Capital Gains Tax
Capital Gains Tax allowance, the amount you can make from the increased value of your possessions before you pay tax, has increased from £12,000 to £12,300. If you make a taxable capital gain from UK residential property you will have to pay the tax you owe within 30 days of the completion of the sale instead of adding to your self-assessment tax bill.
The government has decided to increase the Employment Allowance for employers from £3,000 to £4,000, thus decreasing their National Insurance liability.
Entrepreneurs’ Relief enables you to pay less capital gains when you sell or give away your company. Now, eligible individuals will pay 10% on the first £1m of gains when selling a qualifying business. Anything above £1m will be taxed at normal capital gains rates of 10% or 20% for higher-rate taxpayers.
MTD – Making Tax Digital
The Government has announced that it will delay Making Tax Digital for VAT, until 2021. The requirement for VAT registered businesses to have software in place that links VAT returns to the original invoice detailing the VAT charge will now be postponed.
You can learn more on our latest Making Tax Digital guide for small businesses.
Pensions & Investments
You can continue to pay a tax-free amount of £40,000 per year into a personal pension. The lifetime allowance for pension savings has increased from £1,055,000 in 2019/20 to £1,073,100 in 2020/21. There is no change to employee or employer contributions to auto-enrolment workplace pensions which remain at 5% and 3% respectively.
You can save tax-free with an ISA up to a maximum of £20,000, this limit remains unchanged from 2019/20.
Work At Home Tax Relief
The standard HMRC approved rate of £4 per week, has been increase to £6 per week, £312 for the year. We will automatically adjust for this in your accounts. If you currently claim a custom home as office amount, please check that this is still more beneficial.
Business rates retail discount for properties with a rateable value below £51,000 will get 100% relief.
National Insurance Tax Break for Veterans Employers
To support the employment of veterans, the government is meeting the commitment to introduce a National Insurance tax break for employers of veterans in their first year of civilian employment.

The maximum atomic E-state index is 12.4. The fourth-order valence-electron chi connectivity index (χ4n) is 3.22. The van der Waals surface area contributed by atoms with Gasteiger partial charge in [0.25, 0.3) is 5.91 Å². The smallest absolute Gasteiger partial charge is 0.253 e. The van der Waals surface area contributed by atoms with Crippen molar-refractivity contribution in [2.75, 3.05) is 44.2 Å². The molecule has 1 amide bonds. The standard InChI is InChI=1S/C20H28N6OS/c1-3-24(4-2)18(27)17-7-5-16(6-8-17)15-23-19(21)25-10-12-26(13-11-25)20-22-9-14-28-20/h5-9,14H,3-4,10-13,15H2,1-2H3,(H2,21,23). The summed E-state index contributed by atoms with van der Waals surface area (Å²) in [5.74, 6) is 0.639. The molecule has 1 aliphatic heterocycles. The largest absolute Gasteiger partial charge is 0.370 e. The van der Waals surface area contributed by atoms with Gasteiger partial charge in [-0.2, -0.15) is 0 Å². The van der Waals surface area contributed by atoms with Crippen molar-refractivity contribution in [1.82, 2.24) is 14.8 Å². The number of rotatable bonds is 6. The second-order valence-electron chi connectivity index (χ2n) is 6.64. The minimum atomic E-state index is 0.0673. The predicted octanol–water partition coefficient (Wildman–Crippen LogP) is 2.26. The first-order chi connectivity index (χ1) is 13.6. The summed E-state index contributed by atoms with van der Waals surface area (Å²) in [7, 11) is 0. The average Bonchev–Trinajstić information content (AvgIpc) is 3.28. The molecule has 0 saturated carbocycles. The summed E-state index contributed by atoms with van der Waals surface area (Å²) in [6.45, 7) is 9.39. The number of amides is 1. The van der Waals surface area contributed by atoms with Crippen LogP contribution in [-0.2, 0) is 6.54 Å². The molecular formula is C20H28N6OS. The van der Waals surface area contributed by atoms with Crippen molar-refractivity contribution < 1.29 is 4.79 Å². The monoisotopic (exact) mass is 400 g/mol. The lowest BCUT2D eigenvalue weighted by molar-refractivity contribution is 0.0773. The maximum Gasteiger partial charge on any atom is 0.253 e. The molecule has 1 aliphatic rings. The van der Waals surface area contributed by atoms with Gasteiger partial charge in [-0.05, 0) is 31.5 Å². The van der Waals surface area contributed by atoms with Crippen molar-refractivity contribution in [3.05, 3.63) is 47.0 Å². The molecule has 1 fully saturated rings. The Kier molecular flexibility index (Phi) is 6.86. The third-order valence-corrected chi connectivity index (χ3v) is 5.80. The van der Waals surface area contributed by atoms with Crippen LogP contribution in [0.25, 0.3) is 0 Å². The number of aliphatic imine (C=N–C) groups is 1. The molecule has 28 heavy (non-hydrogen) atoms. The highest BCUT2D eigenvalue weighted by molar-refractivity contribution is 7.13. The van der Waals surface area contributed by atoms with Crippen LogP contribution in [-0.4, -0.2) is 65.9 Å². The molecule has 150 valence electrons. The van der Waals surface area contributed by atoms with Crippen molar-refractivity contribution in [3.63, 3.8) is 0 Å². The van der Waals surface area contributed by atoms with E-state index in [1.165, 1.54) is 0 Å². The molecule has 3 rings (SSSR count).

Digital Service Tax
The government will introduce a new 2% Digital services tax (DST) on the revenues certain digital businesses earn from 1 April 2020.
Tax and National Insurance Bands
England, Northern Ireland & Wales
|Higher rate tax band||£50,000||£50,000|
|Class 2 NI||when profits exceed £6,475||when profits exceed £6,365|
|Class 2 NI per week||£3.05||£3.00|
|Class 4 NI||when profits exceed £9,500||when profits exceed £8,632|
Scotland (these changes come into force on 11th May 2020)
|Personal allowance||0 – £12,500||0 – £12,500|
|Starter rate 19%||£12,501 – £14,485||£12,501 – £14,549|
|Basic rate 20%||£14,586 – £25,158||£14,550 – £24,944|
|Intermediate rate 21%||£25,159 – £43,430||£24,945 – £43,430|
|Higher rate 41%||£43,431 – £150,000||£43,431 – £150,000|
|Top rate 46%||over £150,000||over £150,000|
National Minimum Wage/National Living Wage rates
|Apprentice rate 1||£4.15||£3.90|
|Employees aged under 18||£4.55||£4.35|
|Employees aged 18 – 20||£6.45||£6.15|
|Employees aged 21 – 24||£8.20||£7.70|
|Higher rate 41%||£43,431 – £150,000||£43,431 – £150,000|
|Employees aged 25+||£8.72||£8.21|
Student loan repayments will be due when income reaches the following thresholds.
|Undergraduate loan: plan 1||£19,390||£18,935|
|Undergraduate loan: plan 2||£26,575||£25,725|
Here to help your business
If you have any questions about the new tax year, please do get in touch. You may also find it helpful to visit the HMRC site.